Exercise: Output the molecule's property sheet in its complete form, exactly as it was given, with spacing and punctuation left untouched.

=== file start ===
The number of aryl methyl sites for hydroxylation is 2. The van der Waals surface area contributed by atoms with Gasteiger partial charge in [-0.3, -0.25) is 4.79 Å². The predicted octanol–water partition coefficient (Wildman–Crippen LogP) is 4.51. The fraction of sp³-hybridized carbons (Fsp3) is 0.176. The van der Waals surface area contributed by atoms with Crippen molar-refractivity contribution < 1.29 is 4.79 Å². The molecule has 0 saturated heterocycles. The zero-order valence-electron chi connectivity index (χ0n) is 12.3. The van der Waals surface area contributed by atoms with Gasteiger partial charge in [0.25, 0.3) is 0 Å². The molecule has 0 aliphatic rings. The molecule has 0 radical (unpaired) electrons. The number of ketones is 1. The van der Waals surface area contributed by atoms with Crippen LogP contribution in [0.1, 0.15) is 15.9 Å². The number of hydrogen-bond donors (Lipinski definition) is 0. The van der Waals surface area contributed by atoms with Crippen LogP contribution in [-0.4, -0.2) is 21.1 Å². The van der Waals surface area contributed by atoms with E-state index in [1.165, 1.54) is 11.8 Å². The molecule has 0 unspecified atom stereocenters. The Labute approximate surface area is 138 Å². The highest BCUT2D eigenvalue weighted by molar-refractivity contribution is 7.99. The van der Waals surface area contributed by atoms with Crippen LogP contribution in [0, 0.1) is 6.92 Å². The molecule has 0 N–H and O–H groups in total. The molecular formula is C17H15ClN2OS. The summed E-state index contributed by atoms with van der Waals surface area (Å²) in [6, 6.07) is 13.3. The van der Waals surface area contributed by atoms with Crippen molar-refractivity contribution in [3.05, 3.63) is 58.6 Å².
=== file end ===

The number of aryl methyl sites for hydroxylation is 2. The van der Waals surface area contributed by atoms with Gasteiger partial charge in [-0.3, -0.25) is 4.79 Å². The predicted octanol–water partition coefficient (Wildman–Crippen LogP) is 4.51. The fraction of sp³-hybridized carbons (Fsp3) is 0.176. The van der Waals surface area contributed by atoms with Crippen molar-refractivity contribution < 1.29 is 4.79 Å². The molecule has 0 saturated heterocycles. The zero-order valence-electron chi connectivity index (χ0n) is 12.3. The van der Waals surface area contributed by atoms with Gasteiger partial charge in [0.25, 0.3) is 0 Å². The molecule has 0 aliphatic rings. The molecule has 0 radical (unpaired) electrons. The number of ketones is 1. The van der Waals surface area contributed by atoms with Crippen LogP contribution in [0.1, 0.15) is 15.9 Å². The number of hydrogen-bond donors (Lipinski definition) is 0. The van der Waals surface area contributed by atoms with Crippen LogP contribution in [-0.4, -0.2) is 21.1 Å². The van der Waals surface area contributed by atoms with E-state index in [1.165, 1.54) is 11.8 Å². The molecule has 0 unspecified atom stereocenters. The Labute approximate surface area is 138 Å². The highest BCUT2D eigenvalue weighted by molar-refractivity contribution is 7.99. The van der Waals surface area contributed by atoms with Crippen LogP contribution in [0, 0.1) is 6.92 Å². The molecule has 0 N–H and O–H groups in total. The molecular formula is C17H15ClN2OS. The summed E-state index contributed by atoms with van der Waals surface area (Å²) in [6, 6.07) is 13.3. The van der Waals surface area contributed by atoms with Crippen molar-refractivity contribution in [3.05, 3.63) is 58.6 Å².